London has been my home—and as a food and drinks writer, I think there are few better places to live. Forget the 30 years out-of-date stereotypes about British food. Today's London showcases an exceptionally diverse, dynamic, and thrilling food scene.
Whether you aim for Michelin-starred restaurants or cozy neighborhood cafes, gastropubs or coffee shops, bustling street markets or glam food halls, the British capital offers an unending cornucopia to devour. If you have just three days to spend in the city, here are the foodie spots you can’t miss.
London weather is temperate but often rainy—keep your layers and umbrella handy.
If you only have time for one thing, make it Borough Market, London’s top food pilgrimage point.
It’s time to get reacquainted with British food. Check your outdated thoughts at the door and discover decadent options on a tasting tour, from classic pub fare like fish and chips to fresh scones and artisanal cheeses. Even better, visit Borough Market, ground zero for local and visiting food lovers.
What's more English than afternoon tea? Save space for finger sandwiches and petits fours to accompany tea and Champagne, and enjoy them in a fancy hotel, aboard a double-decker bus, or at Kensington Palace. Or, if you’re after the harder stuff, discover London’s gin craze heyday on a bibulous tour.
London has been a brewing capital for centuries, and beer styles ranging from porter to IPA can trace their legacy to the British capital. Exploring that liquid history is a London must, and a pub tour is the perfect introduction. For something more new-school, try a craft beer tour.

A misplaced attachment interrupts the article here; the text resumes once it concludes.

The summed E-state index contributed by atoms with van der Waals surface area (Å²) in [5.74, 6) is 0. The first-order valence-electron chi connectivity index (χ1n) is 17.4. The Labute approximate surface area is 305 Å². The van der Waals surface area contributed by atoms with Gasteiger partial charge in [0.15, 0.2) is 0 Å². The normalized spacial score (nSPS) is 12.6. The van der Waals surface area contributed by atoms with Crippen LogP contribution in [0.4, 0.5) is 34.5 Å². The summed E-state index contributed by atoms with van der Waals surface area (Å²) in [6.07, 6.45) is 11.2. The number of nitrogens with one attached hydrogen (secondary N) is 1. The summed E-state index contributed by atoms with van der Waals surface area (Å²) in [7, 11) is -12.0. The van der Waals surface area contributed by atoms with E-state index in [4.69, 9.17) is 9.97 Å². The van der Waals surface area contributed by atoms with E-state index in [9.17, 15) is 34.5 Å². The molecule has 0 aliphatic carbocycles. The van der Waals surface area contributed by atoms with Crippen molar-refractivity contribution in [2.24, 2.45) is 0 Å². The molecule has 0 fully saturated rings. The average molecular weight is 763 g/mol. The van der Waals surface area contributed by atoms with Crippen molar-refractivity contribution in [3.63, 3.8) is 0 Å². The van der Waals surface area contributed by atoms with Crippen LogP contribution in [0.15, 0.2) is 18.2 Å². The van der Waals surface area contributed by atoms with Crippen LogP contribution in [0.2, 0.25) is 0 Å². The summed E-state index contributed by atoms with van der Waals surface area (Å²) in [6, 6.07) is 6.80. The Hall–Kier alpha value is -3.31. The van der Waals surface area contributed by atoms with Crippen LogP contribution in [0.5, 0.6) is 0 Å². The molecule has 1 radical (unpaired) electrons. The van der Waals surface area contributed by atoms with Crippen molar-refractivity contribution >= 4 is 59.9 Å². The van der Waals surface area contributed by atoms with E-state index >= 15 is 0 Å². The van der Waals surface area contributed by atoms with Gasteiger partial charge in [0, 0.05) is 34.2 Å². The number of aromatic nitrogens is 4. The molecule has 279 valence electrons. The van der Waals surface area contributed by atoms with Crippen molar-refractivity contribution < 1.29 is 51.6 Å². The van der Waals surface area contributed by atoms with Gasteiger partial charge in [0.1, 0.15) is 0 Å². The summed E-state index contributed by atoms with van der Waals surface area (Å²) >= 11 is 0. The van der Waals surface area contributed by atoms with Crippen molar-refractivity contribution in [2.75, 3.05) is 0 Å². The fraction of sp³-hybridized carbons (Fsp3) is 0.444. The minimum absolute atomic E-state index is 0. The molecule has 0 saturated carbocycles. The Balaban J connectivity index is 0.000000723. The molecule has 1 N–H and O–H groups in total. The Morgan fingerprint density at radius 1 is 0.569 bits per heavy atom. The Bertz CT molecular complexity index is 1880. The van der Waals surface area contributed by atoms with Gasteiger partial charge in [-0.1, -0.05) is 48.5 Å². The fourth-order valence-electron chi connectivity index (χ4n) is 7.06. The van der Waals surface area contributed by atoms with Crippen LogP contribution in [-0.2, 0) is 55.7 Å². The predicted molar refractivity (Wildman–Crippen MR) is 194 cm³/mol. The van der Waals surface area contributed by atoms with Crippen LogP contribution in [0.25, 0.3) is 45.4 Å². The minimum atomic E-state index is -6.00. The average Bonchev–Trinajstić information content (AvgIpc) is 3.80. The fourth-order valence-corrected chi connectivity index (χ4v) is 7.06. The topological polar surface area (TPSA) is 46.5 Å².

After a pint (or several), there’s nothing like a hearty meal—you shouldn't leave London without an Indian feast. “Indian” as a blanket term fails to convey the city's breadth. From Pakistani and Bangladeshi spots in East London to those that capture India’s regional diversity, there’s so much to taste and explore.
Speaking of Bangladeshi food, head to London’s East End—one of the city’s foodie must-visit areas—to find curries aplenty on Brick Lane. But that’s just one stop on an eclectic walking tour. In addition to wandering Shoreditch and spotting street art (and historical landmarks), you’ll sample favorites from bagels to bacon sandwiches.
The vibrant central London neighborhood of Soho is popular for its many top-notch restaurants, not to mention its ineffable nightlife scene, LGBTQ-friendly venues, and late-night festivities. Since it really comes into its own at night, book a nighttime tour to end your trip on a high note.